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Latest revision as of 01:57, 29 February 2016
Playing Around With Work Hierarchy
It seems like before we go any further with the CSG or with specific Works-related style discussions, it'd be nice to have an idea of what we can/should do with Works. Or "thingies".
"Work" is a misleading term to me. It means, in most contexts, something like "composition". But a "work" as it exists in the database is really more like a "div" in HTML. It's a flexible, re-purpose-able, nestable entity. In short, it's a "thingy".
To confuse matters more, below I list "Work" as one of the possible attribute values of a "Work". That should be undertood as "a composition-level thingy".
Overview: Two Defining Attributes
In my opinion, a Work-Thingy would have two essential attributes -- "form" and "type".
What we now call "Work Type" is really a "Work (Thingy) Form". More on forms at wikipedia. This would also include some non-musical forms, such as "poem" and "lecture" maybe?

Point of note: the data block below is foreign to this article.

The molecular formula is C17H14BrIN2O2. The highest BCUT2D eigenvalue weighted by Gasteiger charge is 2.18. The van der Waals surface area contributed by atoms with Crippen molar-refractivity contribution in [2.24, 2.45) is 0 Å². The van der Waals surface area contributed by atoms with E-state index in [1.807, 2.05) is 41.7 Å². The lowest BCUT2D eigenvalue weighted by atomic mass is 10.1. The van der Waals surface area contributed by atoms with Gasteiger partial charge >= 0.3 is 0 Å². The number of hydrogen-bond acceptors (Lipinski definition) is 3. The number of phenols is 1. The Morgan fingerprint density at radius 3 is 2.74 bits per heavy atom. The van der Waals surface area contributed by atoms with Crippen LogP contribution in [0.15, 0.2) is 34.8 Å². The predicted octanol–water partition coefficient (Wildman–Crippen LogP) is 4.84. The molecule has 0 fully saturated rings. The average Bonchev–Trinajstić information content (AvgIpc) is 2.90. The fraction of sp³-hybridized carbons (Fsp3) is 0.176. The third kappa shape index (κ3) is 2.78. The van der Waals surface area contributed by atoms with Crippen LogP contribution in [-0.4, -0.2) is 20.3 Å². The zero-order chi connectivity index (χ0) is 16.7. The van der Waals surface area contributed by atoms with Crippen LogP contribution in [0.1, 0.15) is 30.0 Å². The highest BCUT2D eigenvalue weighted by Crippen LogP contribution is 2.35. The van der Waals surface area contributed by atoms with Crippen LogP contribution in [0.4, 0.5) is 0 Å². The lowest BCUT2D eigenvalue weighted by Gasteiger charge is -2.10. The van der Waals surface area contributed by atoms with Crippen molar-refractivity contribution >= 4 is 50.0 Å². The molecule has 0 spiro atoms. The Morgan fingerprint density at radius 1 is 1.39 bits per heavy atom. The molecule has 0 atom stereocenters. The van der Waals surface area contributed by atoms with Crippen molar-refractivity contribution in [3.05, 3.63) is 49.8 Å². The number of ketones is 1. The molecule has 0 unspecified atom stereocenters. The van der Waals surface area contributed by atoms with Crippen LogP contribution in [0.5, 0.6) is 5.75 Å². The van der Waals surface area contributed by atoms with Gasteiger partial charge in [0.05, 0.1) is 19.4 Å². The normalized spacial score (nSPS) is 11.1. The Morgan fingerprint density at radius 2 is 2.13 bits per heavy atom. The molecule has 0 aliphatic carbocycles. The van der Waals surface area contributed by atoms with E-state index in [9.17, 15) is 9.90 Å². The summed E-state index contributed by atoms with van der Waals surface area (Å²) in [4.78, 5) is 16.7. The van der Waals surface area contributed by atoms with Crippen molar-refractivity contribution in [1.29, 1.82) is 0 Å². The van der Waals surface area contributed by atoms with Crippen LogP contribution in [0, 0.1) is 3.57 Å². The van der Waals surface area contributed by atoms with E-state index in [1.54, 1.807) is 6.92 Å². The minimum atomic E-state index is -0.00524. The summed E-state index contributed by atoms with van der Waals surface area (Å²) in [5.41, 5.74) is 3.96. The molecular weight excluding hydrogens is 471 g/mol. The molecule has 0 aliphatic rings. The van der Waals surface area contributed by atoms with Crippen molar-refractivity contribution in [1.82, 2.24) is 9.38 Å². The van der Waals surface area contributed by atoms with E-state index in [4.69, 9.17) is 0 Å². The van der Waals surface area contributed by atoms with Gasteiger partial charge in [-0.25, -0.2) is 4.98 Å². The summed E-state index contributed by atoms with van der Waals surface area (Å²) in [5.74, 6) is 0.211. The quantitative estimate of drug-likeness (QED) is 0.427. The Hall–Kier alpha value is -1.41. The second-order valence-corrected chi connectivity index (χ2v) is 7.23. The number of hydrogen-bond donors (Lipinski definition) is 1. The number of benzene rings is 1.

A "Work (Thingy) Type" would be, in my scheme, a description of how the "thingy" fits into a hierarchy.
- Opus (which is sometimes used to mean a sort of "work container")
- Work i.e. "composition" or "opus"
- Arrangement/Orchestration (if it passes a test for "work-ness")
- Version/Variation (if it passes a test for "work-ness")
- Re-Mix (if it passes a test for "work-ness")
"Work (Thingy) Types" would be linked using (naturally) work-work Relationships (of course). Most types wouldn't display by default on an artists "work list".
My goal would be to do all of this using attributes, relationships and a slight tweak to how work-lists are displayed.
What is gained?
As I see it, there are two "camps" where "works" are concerned. One wants a sensible, uncomplicated list of compositions by a particular artist. The other wants to create Work Trees that illustrate lineage/genealogy as a complex set of relationships. Using "work (thingy) types", I'd hope to satisfy both camps.